Roberta Domos: Diversify product, payer mix

Tuesday, February 28, 2006

Location is important because it is difficult for a new provider to break into markets that are already saturated with HME providers. Ideally, I would start a full service HME company focused on rental equipment in an emerging retirement community situated in a state where the major private insurance payer networks aren't closed to new providers (as they are in some areas of the country). Alternatively, I would choose a rural, underserved location, particularly if I had existing relationships in the referral source community through previous work experience.
Respiratory products such as oxygen and sleep therapy are still the most profitable. However, while I'd have a niche area where I'd focus marketing efforts, I would still diversify my product and payer mix so as not to hold all my eggs in one or two baskets. For instance, I would promote my company as a one-stop shop with a high level of expertise in caring for respiratory patients. In short, my business plan would be ambitious but strive for balance in my product and payer mix. This would minimize the effects of industry changes such as deep reimbursement cuts to a small group of products.
Improving productivity with automation can reduce labor costs and stabilize profits in the face of decreasing reimbursement. Therefore, I would automate my business processes as much as possible and choose HME software systems carefully with the goal of maximizing efficiency. At a minimum, I would expect a software system to have an efficient medical necessity documentation tracking system; bar code capabilities to automate the delivery confirmation and equipment tracking processes; a purchase order system that communicated with the software's perpetual inventory system; and a descending balance accounts receivable aging report so that high dollar accounts are prioritized during the collections process. Document imaging capabilities that would improve the productivity of staff members working collections would be a definite plus, as well.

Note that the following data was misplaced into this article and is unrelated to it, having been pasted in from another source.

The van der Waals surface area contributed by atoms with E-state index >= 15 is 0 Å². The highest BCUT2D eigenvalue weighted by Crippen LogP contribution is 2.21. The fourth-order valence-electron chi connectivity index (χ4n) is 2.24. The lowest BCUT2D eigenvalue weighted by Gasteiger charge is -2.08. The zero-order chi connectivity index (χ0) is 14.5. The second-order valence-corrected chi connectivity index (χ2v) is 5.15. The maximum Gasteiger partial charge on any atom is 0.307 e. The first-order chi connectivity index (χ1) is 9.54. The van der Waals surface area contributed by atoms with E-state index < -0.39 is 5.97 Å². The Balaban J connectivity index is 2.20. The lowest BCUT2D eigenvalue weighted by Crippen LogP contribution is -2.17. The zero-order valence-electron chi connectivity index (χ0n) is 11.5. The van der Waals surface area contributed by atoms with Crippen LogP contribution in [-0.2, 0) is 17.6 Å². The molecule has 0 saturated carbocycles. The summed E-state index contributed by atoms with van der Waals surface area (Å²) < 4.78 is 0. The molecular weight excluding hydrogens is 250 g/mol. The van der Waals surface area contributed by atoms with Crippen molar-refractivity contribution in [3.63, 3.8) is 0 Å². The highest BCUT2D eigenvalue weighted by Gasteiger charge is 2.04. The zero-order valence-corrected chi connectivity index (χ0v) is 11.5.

On a monthly basis my executive dashboard would track the percent of billing (after contractual adjustments) converted to cash; days sales outstanding; amount of unbilled revenue in terms of dollars (billing being held for documentation); accounts receivable aging by payer and by product category; adjustments/write-offs, coded to specific reason codes so I could zero in on the causes; new rental revenue vs. re-rental revenue vs. non-recurring (product sales) revenue; revenue by product; new referrals by referral source; product mix and payer mix. At least once or twice a year I would assess revenue per employee and overall profit margin by product.
Accountability starts at the top. My favorite management maxim is "Expect what you inspect." If a process or metric is not important enough for management to keep tabs on, it will send a message to employees that it shouldn't be of inordinate concern to them either. Goals, expectations, and processes should be clearly defined; employees who meet those goals and expectations should be appropriately rewarded.
There can often be competing interests among different departments. Management must promote a teamwork atmosphere where each employee understands that the success of each department is crucial to the success of the company as a whole, and in turn, to their own success.


Roberta Domos
Age: 45 Company/position: Domos HME Consulting Group Location: Redmond, Wash. Background: More than 20 years in health care, including corporate operations director for mid-sized regional provider